According to Claus Møldrup are some of the sure winners in the evolution towards enhancing drugs in the short term pharmaceutical industry and employers, but society could eventually also gain from increased productivity and brain capacity.
But it is important that experts are at the forefront because medical improvement can have unintended consequences, emphasizes Claus Møldrup:
“A parallel example. Be growth promoters in pig production. At one point, our economy tied to it, and we could not stop again. The same will happen in the labor market, if you use these technologies – so we must be quite critical, but also look at the positive benefits. ”
Missing the bigger picture
Andreas Roepstorff, researcher in cognition, knowledge and technology history is skeptical of evolution:
“The body is a complex biological system, and if you turn on one parameter, it has consequences for others. As when a bodybuilder spends all his energy to train biceps, and then you get problems with triceps, “says Andreas Roepstorff, and elaborates how medical optimization can blur the sight of the bigger picture:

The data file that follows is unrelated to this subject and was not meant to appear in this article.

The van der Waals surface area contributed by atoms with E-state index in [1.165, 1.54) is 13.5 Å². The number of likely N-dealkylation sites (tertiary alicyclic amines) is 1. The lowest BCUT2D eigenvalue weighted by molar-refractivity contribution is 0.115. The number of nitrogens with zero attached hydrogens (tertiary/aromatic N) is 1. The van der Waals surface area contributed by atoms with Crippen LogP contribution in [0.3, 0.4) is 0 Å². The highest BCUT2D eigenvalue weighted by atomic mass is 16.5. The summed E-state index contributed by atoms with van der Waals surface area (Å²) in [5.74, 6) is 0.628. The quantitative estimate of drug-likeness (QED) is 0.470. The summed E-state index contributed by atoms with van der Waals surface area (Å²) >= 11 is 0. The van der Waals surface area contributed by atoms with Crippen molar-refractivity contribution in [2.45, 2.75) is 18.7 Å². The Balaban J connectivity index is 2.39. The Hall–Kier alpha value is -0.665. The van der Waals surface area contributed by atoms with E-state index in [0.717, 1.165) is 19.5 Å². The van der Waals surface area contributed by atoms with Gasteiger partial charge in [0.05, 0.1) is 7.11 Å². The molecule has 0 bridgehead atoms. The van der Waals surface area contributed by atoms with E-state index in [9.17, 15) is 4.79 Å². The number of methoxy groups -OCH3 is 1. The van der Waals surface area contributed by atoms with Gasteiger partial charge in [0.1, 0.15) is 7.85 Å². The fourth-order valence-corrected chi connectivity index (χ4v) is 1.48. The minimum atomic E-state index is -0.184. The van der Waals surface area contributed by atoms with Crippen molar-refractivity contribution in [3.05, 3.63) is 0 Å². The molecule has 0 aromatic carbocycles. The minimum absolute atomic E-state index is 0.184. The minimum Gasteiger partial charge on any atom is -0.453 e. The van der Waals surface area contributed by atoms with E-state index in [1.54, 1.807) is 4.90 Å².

“Studies in the US military, which for many years has been the practice to use amphetamine-like substances to optimize focus and stay awake during long fighting, have shown that the extreme focus on the present moment can cause lack of sensitivity to the consequences of one’s actions. ”
Andreas Roepstorff call themselves “Puritan” when it comes to medical optimization: “My basic position is that it’s a slippery slope. Many of us know the need of a cup of morning coffee, and if you first start taking medication, can you keep up again? the good way to optimize is to use his body and his attention. I have not seen convincing research that medicine is a better way – but it may be that I am wrong. ”